We spent a day walking through fields and farmland—a beautiful open space with views of the mountains in the distance. While there, I was surprised to learn that the land was actually property of the king. There were no fences, guards, or signs to give us the impression that we were on royal land. While many countries cultivate a sense of inaccessibility for their leaders, in Bhutan it seemed like we might run into a member of the royal family at any time. I really liked this. Sangay let us know about his father’s relationship with the previous king. He worked in the palace as a teenager and was advised personally by the king about when he should get married and where. They went on to enjoy a lifelong friendship. In how many other countries can you run across stories like this?
Incredible Work Goes Into Maintaining Holy Sites.
The renowned Takstang Palphug Monastery—better known as “Tiger’s Nest” to Westerners—looks so effortlessly perched on a cliff in the Paro Valley that it’s easy to forget how hard it must have been to build. Walking up the trail to visit it, however, I got a taste for what an incredible undertaking that must have been. Climbing through juniper forest, cliffside staircases, age-old switchbacks, and teahouse “rest stops,” I was amazed to think of workers in the 1600’s making this trip daily, carrying supplies and building materials up the mountainside. As we gained altitude, the path became narrower and steeper, the view out across the valley more expansive--distant rice paddies, riverbeds, and farms.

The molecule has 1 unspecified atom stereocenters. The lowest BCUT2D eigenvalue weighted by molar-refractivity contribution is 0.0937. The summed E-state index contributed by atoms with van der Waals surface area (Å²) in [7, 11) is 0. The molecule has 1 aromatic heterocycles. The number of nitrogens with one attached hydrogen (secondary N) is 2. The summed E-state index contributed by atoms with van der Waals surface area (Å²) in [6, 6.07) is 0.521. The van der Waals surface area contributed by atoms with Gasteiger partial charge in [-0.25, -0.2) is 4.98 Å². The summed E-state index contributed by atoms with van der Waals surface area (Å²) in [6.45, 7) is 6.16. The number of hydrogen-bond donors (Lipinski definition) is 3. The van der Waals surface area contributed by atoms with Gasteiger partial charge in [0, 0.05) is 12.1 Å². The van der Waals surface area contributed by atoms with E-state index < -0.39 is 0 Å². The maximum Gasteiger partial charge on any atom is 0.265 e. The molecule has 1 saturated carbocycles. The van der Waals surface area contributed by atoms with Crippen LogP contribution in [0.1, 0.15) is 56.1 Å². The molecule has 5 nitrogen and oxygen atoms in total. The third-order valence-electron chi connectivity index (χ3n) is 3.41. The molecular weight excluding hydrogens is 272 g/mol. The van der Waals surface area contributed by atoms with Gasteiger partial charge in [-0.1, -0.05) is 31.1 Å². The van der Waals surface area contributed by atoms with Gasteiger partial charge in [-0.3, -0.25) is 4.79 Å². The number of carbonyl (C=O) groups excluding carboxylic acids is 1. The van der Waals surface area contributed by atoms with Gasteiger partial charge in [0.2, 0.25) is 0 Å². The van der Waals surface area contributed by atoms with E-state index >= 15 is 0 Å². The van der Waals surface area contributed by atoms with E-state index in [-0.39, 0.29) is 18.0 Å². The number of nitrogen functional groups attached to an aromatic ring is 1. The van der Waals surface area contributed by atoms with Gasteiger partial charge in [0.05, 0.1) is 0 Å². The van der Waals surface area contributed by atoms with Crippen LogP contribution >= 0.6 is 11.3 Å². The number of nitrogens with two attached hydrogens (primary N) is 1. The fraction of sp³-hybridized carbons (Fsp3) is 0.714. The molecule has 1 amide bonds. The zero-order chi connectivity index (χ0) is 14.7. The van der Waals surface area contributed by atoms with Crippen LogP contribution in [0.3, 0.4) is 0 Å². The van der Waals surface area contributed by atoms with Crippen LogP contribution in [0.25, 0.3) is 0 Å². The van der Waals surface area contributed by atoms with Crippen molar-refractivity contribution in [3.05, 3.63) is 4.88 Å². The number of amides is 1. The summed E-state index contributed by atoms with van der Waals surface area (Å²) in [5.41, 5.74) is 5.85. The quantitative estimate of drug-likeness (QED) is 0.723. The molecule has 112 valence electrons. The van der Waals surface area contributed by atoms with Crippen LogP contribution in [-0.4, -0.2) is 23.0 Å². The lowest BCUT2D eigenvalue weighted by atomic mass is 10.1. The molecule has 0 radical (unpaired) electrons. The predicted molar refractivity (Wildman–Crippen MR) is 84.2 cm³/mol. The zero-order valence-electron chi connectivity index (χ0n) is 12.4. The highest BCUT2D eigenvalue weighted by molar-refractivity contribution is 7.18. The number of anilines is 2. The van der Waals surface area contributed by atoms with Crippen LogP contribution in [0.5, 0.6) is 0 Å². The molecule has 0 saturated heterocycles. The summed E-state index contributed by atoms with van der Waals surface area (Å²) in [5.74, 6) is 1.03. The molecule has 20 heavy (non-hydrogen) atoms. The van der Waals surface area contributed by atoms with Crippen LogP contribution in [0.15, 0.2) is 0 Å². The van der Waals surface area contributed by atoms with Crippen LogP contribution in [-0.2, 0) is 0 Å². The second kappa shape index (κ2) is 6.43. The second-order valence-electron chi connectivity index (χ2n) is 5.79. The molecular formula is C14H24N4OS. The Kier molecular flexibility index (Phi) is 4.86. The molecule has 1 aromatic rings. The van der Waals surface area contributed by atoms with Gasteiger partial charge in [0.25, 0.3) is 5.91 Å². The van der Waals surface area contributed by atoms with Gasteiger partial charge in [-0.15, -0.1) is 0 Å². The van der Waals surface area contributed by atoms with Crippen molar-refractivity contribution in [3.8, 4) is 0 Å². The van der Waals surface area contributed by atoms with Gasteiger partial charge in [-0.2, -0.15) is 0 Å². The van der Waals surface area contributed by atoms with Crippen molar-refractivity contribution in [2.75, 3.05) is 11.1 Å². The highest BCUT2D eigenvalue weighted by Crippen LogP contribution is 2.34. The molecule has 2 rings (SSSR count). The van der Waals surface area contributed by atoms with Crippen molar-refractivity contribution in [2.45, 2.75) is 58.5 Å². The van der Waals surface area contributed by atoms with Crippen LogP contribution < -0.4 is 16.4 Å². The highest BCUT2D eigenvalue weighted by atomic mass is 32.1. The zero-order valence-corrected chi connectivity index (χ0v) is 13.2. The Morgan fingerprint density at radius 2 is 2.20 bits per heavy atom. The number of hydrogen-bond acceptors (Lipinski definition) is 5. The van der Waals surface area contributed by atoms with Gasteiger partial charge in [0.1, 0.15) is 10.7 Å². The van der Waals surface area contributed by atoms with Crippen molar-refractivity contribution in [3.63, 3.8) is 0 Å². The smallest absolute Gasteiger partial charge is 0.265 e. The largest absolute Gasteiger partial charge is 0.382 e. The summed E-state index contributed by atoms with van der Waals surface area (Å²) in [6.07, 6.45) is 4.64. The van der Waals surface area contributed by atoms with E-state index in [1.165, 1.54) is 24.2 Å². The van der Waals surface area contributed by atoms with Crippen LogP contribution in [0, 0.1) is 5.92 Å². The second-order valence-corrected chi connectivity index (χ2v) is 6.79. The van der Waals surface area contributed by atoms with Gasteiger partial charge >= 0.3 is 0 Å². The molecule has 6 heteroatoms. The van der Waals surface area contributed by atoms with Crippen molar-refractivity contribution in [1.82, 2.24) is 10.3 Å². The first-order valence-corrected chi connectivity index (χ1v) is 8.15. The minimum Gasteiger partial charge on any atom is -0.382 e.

Of course, it wasn’t just past generations that put incredible effort into making Tiger’s Nest so beautiful. As we ascended into the mountains, we began to notice runs of prayer flags stretching from face to face of the high cliffs, spanning vast chasms and snapping in the updrafts. It was mind boggling to me to picture the people who must have climbed the bluffs to put them in place; the freshness of many flags (and age of others) indicated that such climbs were a regular occurrence.